An angle θ defined between a centerline of the pulse laser beam and a line normal to a surface of the coated metal plate is in the range of 10° to 40° to thereby further ensure the effect.
As described above, according to the present invention, the pulse laser irradiation wave form is of the two-stage rectangular wave type, thereby effectively removing the metal or organic vapor away from the weld beads to obtain the weld beads having a good outer appearance with almost no weld defects and with sufficient weld strength. Also, it is possible to reduce a burden for maintenance without damaging an optical system.
The usage, for which pulse laser irradiation apparatus or method according to the present invention is the most suitable, is laser welding apparatus or method for coated metal material. However, it is possible to use as processing apparatus or method such as opening the hole for coated metal material such as plated steel.
According to the invention, coated metal material means material like members which including steel, aluminum, titanium alloy or copper alloy and the like, coated (including plated) by organic or inorganic materials.
The sape of the coated metal material is suitable to platy.
In the accompanying drawings:
FIG. 1 is a view showing a structure according to the invention;
FIG. 2 is a structural view showing a laser irradiation unit;
FIG. 3 is a graph showing a two-stage wave form;
FIG. 4 is a graph showing a view showing a shearing force in matrix tests;
FIG. 5 is a graph showing a relationship between α at β of 0.4 and the shearing force;
FIG. 6 is a view showing ranges of totally good irradiating levels for α and β;
FIG. 7 is a view showing a two-stage rectangular waveform;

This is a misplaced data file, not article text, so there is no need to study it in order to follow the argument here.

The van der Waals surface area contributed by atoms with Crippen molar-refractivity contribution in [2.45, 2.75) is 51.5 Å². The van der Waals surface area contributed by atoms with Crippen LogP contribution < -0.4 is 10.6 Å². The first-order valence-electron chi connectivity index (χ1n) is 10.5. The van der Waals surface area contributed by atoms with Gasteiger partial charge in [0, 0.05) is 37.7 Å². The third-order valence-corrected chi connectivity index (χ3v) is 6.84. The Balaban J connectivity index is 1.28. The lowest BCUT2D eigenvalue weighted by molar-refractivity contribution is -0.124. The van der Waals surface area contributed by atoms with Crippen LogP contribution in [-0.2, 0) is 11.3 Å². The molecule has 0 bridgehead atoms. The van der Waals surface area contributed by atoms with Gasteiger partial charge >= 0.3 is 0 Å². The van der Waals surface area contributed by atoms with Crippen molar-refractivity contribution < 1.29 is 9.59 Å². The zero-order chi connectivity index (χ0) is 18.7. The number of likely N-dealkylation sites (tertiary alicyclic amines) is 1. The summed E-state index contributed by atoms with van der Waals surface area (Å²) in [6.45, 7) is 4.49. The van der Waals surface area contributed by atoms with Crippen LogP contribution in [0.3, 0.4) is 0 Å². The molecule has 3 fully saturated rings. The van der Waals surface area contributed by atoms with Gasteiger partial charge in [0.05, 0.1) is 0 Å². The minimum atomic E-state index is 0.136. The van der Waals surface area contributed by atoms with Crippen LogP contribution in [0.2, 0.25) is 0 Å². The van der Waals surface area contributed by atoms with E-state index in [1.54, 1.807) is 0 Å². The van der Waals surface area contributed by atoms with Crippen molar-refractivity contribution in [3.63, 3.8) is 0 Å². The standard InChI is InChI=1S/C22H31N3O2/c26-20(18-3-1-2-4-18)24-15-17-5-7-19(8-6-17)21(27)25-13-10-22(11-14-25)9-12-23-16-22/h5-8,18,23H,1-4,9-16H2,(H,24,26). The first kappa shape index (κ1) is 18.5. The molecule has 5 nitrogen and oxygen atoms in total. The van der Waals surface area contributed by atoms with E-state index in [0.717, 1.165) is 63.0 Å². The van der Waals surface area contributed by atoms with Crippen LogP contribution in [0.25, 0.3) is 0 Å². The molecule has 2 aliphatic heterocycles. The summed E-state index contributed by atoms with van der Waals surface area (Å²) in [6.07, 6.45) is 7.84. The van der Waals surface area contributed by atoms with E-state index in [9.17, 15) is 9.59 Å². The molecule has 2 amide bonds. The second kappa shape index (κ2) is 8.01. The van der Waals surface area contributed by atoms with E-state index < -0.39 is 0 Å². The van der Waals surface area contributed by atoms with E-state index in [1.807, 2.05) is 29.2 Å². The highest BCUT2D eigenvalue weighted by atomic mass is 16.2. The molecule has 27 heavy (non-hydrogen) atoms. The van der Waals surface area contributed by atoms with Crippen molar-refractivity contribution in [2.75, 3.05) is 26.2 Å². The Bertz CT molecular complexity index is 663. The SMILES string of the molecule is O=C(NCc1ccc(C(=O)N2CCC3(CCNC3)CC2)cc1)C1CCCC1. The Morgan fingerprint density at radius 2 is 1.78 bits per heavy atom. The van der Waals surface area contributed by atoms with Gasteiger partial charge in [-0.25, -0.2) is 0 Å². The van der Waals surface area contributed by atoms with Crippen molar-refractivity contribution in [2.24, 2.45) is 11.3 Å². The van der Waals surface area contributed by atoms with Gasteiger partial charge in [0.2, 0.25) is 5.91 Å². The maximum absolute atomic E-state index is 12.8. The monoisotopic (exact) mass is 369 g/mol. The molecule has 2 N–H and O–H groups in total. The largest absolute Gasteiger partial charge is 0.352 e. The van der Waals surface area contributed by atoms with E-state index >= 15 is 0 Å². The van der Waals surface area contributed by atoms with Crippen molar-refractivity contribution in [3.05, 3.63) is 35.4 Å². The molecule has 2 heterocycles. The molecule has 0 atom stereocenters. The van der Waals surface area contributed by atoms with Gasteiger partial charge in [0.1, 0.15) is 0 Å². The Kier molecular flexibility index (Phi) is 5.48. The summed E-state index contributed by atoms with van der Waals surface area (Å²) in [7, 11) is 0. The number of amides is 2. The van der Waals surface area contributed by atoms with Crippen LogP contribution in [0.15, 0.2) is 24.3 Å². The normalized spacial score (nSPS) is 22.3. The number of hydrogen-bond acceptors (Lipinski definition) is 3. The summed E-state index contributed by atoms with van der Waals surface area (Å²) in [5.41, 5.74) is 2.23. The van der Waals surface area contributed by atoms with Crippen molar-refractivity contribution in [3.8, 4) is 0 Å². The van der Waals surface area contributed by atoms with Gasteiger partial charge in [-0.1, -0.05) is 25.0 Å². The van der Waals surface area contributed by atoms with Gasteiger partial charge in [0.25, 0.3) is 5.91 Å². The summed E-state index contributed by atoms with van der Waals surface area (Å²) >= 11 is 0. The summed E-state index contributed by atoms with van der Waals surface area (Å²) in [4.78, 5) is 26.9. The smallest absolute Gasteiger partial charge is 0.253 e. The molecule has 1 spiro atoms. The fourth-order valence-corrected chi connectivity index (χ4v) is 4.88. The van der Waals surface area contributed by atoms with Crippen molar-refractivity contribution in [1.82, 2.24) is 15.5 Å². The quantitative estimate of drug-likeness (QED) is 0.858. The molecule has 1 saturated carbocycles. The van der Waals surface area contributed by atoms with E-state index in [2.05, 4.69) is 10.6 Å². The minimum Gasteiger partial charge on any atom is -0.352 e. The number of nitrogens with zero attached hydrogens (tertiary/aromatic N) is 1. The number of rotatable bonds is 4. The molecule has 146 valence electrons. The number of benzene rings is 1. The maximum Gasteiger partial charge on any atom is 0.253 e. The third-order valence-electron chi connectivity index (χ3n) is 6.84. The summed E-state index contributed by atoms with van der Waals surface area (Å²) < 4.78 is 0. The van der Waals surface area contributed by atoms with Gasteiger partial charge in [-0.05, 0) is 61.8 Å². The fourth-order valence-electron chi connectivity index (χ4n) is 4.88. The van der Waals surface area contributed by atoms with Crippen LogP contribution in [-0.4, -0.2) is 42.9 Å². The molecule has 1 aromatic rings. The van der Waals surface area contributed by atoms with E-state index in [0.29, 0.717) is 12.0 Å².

FIG. 8 is a graph showing a relationship between the pulse interval between first and second wave forms and the shearing force;
FIG. 9 is a picture showing a weld bead in accordance with Example 1;
FIG. 10 is a picture showing a weld bead in accordance with Comparative Example 1;
FIG. 11 is a picture showing a weld bead in accordance with Comparative Example 2;
FIG. 12 is a picture showing a weld bead in accordance with Comparative Example 3;
FIGS. 13(a) and (b) are views showing examples of a melt-weld for two plates;
FIGS. 14(a) and (b) are views showing examples of a melt-weld for three plates;
FIGS. 15(a) and (b) are views showing examples of a melt-weld for four plates;
FIG. 16 is a graph showing a one-pulse energy needed for obtaining a desired penetration depth;
FIG. 17 is a graph showing rectangular wave forms;
FIG. 18 is a graph showing integrated wave forms; and
FIG. 19 is a graph showing hybrid wave forms overlapped with a CW laser.
The present invention will now be described by way of example in accordance with embodiments with reference to the accompanying drawings. FIG. 1 shows a schematic view showing primary components of a pulse laser irradiation apparatus in accordance with one embodiment of the invention.
As shown in FIG. 1, the pulse laser irradiation apparatus functions as a laser working machine and has the following structure. A pulse laser irradiation unit 11 is composed of a laser head 11a and an Nd:YAG rod 12, a laser power supply 14 for supplying the laser head 11a with drive powers, a laser controller 11b for controlling the laser power supply 14 and a cooling unit 15.
The laser power supply 14 functions as a generation controller section for the YAG laser 12 which is a laser medium and, more specifically, controls a peak power by a voltage control of flash lamps 13 and an operation time by using semi-conductor switches.